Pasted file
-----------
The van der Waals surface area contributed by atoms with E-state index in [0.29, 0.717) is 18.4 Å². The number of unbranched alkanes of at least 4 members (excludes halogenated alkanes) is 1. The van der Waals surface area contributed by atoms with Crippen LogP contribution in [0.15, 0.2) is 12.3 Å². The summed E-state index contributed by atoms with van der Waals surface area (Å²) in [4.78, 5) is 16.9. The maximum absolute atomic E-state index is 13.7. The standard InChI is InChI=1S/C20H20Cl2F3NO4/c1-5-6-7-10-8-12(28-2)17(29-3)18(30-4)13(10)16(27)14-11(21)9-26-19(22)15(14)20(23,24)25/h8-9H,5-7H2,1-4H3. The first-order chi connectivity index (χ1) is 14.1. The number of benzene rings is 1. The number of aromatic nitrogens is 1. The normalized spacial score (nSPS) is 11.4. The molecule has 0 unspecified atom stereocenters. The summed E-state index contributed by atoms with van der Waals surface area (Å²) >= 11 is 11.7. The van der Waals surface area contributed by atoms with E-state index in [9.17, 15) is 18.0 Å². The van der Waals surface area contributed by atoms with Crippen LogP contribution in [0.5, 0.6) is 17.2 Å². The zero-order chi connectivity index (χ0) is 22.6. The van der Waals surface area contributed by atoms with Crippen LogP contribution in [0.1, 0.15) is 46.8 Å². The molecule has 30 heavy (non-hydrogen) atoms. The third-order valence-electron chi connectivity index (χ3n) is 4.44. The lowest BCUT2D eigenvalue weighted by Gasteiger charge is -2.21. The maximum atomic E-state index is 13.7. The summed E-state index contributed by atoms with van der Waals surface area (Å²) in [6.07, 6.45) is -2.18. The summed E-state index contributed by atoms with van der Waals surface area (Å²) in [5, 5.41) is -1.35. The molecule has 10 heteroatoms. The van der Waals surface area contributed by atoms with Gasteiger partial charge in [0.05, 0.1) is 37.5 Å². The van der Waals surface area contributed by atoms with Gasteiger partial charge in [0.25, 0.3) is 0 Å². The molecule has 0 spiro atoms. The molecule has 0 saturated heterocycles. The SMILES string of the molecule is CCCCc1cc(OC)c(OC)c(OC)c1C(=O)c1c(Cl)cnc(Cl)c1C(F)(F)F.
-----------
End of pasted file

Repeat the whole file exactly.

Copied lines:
The van der Waals surface area contributed by atoms with E-state index in [0.29, 0.717) is 18.4 Å². The number of unbranched alkanes of at least 4 members (excludes halogenated alkanes) is 1. The van der Waals surface area contributed by atoms with Crippen LogP contribution in [0.15, 0.2) is 12.3 Å². The summed E-state index contributed by atoms with van der Waals surface area (Å²) in [4.78, 5) is 16.9. The maximum absolute atomic E-state index is 13.7. The standard InChI is InChI=1S/C20H20Cl2F3NO4/c1-5-6-7-10-8-12(28-2)17(29-3)18(30-4)13(10)16(27)14-11(21)9-26-19(22)15(14)20(23,24)25/h8-9H,5-7H2,1-4H3. The first-order chi connectivity index (χ1) is 14.1. The number of benzene rings is 1. The number of aromatic nitrogens is 1. The normalized spacial score (nSPS) is 11.4. The molecule has 0 unspecified atom stereocenters. The summed E-state index contributed by atoms with van der Waals surface area (Å²) >= 11 is 11.7. The van der Waals surface area contributed by atoms with E-state index in [9.17, 15) is 18.0 Å². The van der Waals surface area contributed by atoms with Crippen LogP contribution in [0.5, 0.6) is 17.2 Å². The zero-order chi connectivity index (χ0) is 22.6. The van der Waals surface area contributed by atoms with Crippen LogP contribution in [0.1, 0.15) is 46.8 Å². The molecule has 30 heavy (non-hydrogen) atoms. The third-order valence-electron chi connectivity index (χ3n) is 4.44. The lowest BCUT2D eigenvalue weighted by Gasteiger charge is -2.21. The maximum atomic E-state index is 13.7. The summed E-state index contributed by atoms with van der Waals surface area (Å²) in [6.07, 6.45) is -2.18. The summed E-state index contributed by atoms with van der Waals surface area (Å²) in [5, 5.41) is -1.35. The molecule has 10 heteroatoms. The van der Waals surface area contributed by atoms with Gasteiger partial charge in [0.05, 0.1) is 37.5 Å². The van der Waals surface area contributed by atoms with Gasteiger partial charge in [0.25, 0.3) is 0 Å². The molecule has 0 spiro atoms. The molecule has 0 saturated heterocycles. The SMILES string of the molecule is CCCCc1cc(OC)c(OC)c(OC)c1C(=O)c1c(Cl)cnc(Cl)c1C(F)(F)F.